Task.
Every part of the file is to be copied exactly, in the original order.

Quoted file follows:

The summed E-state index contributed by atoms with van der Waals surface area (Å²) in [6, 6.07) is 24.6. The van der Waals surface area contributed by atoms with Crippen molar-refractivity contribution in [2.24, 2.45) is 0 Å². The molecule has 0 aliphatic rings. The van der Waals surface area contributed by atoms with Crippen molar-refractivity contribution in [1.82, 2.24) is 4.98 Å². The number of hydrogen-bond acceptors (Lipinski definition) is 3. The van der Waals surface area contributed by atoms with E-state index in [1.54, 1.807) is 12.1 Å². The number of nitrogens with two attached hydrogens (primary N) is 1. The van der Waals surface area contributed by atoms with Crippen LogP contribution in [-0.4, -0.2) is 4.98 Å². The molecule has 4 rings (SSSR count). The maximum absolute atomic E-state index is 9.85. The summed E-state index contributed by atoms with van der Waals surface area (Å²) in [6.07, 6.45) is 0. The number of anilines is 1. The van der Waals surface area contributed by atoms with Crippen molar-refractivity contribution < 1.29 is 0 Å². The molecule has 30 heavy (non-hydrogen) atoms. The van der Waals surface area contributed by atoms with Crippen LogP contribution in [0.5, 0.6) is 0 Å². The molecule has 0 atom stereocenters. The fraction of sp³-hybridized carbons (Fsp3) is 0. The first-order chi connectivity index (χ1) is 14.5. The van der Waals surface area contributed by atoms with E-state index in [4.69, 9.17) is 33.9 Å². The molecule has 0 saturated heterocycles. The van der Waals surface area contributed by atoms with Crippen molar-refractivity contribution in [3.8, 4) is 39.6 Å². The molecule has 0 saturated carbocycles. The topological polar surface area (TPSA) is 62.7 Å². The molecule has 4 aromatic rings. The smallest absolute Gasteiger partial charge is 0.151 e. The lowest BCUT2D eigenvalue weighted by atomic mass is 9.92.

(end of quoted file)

The summed E-state index contributed by atoms with van der Waals surface area (Å²) in [6, 6.07) is 24.6. The van der Waals surface area contributed by atoms with Crippen molar-refractivity contribution in [2.24, 2.45) is 0 Å². The molecule has 0 aliphatic rings. The van der Waals surface area contributed by atoms with Crippen molar-refractivity contribution in [1.82, 2.24) is 4.98 Å². The number of hydrogen-bond acceptors (Lipinski definition) is 3. The van der Waals surface area contributed by atoms with E-state index in [1.54, 1.807) is 12.1 Å². The number of nitrogens with two attached hydrogens (primary N) is 1. The van der Waals surface area contributed by atoms with Crippen LogP contribution in [-0.4, -0.2) is 4.98 Å². The molecule has 4 rings (SSSR count). The maximum absolute atomic E-state index is 9.85. The summed E-state index contributed by atoms with van der Waals surface area (Å²) in [6.07, 6.45) is 0. The number of anilines is 1. The van der Waals surface area contributed by atoms with Crippen molar-refractivity contribution < 1.29 is 0 Å². The molecule has 30 heavy (non-hydrogen) atoms. The van der Waals surface area contributed by atoms with Crippen LogP contribution in [0.5, 0.6) is 0 Å². The molecule has 0 atom stereocenters. The fraction of sp³-hybridized carbons (Fsp3) is 0. The first-order chi connectivity index (χ1) is 14.5. The van der Waals surface area contributed by atoms with E-state index in [4.69, 9.17) is 33.9 Å². The molecule has 0 saturated heterocycles. The van der Waals surface area contributed by atoms with Crippen molar-refractivity contribution in [3.8, 4) is 39.6 Å². The molecule has 0 saturated carbocycles. The topological polar surface area (TPSA) is 62.7 Å². The molecule has 4 aromatic rings. The smallest absolute Gasteiger partial charge is 0.151 e. The lowest BCUT2D eigenvalue weighted by atomic mass is 9.92.